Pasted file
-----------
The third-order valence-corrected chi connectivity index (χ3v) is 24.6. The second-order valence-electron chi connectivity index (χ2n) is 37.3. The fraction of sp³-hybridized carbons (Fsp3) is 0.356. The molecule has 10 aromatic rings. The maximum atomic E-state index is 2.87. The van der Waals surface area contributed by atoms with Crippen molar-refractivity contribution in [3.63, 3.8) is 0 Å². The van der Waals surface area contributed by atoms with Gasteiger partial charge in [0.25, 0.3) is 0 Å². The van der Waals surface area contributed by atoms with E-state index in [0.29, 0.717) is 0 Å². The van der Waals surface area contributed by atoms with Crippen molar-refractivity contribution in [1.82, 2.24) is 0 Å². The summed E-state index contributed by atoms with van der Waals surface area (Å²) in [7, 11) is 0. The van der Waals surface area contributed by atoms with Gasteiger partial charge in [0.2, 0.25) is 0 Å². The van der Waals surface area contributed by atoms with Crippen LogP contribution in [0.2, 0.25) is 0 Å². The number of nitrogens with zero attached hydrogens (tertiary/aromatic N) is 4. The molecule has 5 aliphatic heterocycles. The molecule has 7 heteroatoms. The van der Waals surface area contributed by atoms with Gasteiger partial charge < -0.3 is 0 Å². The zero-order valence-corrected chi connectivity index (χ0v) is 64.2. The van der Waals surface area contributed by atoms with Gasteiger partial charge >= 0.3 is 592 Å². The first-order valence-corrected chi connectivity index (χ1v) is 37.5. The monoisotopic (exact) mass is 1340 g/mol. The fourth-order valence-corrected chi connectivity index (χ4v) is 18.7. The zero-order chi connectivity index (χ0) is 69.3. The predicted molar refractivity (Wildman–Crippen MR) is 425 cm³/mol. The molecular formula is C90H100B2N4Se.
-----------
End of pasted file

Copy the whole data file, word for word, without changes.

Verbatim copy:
The third-order valence-corrected chi connectivity index (χ3v) is 24.6. The second-order valence-electron chi connectivity index (χ2n) is 37.3. The fraction of sp³-hybridized carbons (Fsp3) is 0.356. The molecule has 10 aromatic rings. The maximum atomic E-state index is 2.87. The van der Waals surface area contributed by atoms with Crippen molar-refractivity contribution in [3.63, 3.8) is 0 Å². The van der Waals surface area contributed by atoms with Gasteiger partial charge in [0.25, 0.3) is 0 Å². The van der Waals surface area contributed by atoms with E-state index in [0.29, 0.717) is 0 Å². The van der Waals surface area contributed by atoms with Crippen molar-refractivity contribution in [1.82, 2.24) is 0 Å². The summed E-state index contributed by atoms with van der Waals surface area (Å²) in [7, 11) is 0. The van der Waals surface area contributed by atoms with Gasteiger partial charge in [0.2, 0.25) is 0 Å². The van der Waals surface area contributed by atoms with Crippen LogP contribution in [0.2, 0.25) is 0 Å². The number of nitrogens with zero attached hydrogens (tertiary/aromatic N) is 4. The molecule has 5 aliphatic heterocycles. The molecule has 7 heteroatoms. The van der Waals surface area contributed by atoms with Gasteiger partial charge < -0.3 is 0 Å². The zero-order valence-corrected chi connectivity index (χ0v) is 64.2. The van der Waals surface area contributed by atoms with Gasteiger partial charge >= 0.3 is 592 Å². The first-order valence-corrected chi connectivity index (χ1v) is 37.5. The monoisotopic (exact) mass is 1340 g/mol. The fourth-order valence-corrected chi connectivity index (χ4v) is 18.7. The zero-order chi connectivity index (χ0) is 69.3. The predicted molar refractivity (Wildman–Crippen MR) is 425 cm³/mol. The molecular formula is C90H100B2N4Se.